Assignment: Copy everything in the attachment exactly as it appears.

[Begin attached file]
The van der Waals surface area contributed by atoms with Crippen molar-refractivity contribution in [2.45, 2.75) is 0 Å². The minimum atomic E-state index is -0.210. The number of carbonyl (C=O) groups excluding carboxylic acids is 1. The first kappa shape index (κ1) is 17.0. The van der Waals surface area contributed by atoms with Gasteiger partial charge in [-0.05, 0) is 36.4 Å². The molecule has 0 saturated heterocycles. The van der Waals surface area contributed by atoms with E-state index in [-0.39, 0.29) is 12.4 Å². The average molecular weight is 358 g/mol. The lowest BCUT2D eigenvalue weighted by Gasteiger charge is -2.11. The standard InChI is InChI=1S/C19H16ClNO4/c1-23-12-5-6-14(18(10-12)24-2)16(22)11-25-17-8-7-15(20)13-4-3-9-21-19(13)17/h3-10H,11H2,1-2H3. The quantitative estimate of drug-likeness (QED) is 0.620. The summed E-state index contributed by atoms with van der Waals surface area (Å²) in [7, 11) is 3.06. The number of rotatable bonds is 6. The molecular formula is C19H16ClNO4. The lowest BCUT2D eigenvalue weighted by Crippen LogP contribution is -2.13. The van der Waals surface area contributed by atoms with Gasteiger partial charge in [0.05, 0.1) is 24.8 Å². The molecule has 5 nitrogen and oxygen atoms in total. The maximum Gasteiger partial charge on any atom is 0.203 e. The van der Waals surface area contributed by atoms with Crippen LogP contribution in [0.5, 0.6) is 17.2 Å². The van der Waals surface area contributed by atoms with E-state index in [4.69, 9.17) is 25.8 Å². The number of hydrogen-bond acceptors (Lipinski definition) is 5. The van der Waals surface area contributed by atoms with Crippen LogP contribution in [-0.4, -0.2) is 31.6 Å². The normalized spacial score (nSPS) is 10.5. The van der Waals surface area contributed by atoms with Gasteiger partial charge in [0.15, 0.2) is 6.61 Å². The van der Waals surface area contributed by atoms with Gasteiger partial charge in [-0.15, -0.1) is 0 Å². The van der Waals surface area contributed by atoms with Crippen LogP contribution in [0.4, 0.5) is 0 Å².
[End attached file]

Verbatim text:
The van der Waals surface area contributed by atoms with Crippen molar-refractivity contribution in [2.45, 2.75) is 0 Å². The minimum atomic E-state index is -0.210. The number of carbonyl (C=O) groups excluding carboxylic acids is 1. The first kappa shape index (κ1) is 17.0. The van der Waals surface area contributed by atoms with Gasteiger partial charge in [-0.05, 0) is 36.4 Å². The molecule has 0 saturated heterocycles. The van der Waals surface area contributed by atoms with E-state index in [-0.39, 0.29) is 12.4 Å². The average molecular weight is 358 g/mol. The lowest BCUT2D eigenvalue weighted by Gasteiger charge is -2.11. The standard InChI is InChI=1S/C19H16ClNO4/c1-23-12-5-6-14(18(10-12)24-2)16(22)11-25-17-8-7-15(20)13-4-3-9-21-19(13)17/h3-10H,11H2,1-2H3. The quantitative estimate of drug-likeness (QED) is 0.620. The summed E-state index contributed by atoms with van der Waals surface area (Å²) in [7, 11) is 3.06. The number of rotatable bonds is 6. The molecular formula is C19H16ClNO4. The lowest BCUT2D eigenvalue weighted by Crippen LogP contribution is -2.13. The van der Waals surface area contributed by atoms with Gasteiger partial charge in [0.05, 0.1) is 24.8 Å². The molecule has 5 nitrogen and oxygen atoms in total. The maximum Gasteiger partial charge on any atom is 0.203 e. The van der Waals surface area contributed by atoms with Crippen LogP contribution in [0.5, 0.6) is 17.2 Å². The van der Waals surface area contributed by atoms with E-state index in [4.69, 9.17) is 25.8 Å². The number of hydrogen-bond acceptors (Lipinski definition) is 5. The van der Waals surface area contributed by atoms with Crippen LogP contribution in [-0.4, -0.2) is 31.6 Å². The normalized spacial score (nSPS) is 10.5. The van der Waals surface area contributed by atoms with Gasteiger partial charge in [0.15, 0.2) is 6.61 Å². The van der Waals surface area contributed by atoms with Gasteiger partial charge in [-0.15, -0.1) is 0 Å². The van der Waals surface area contributed by atoms with Crippen LogP contribution in [0.4, 0.5) is 0 Å².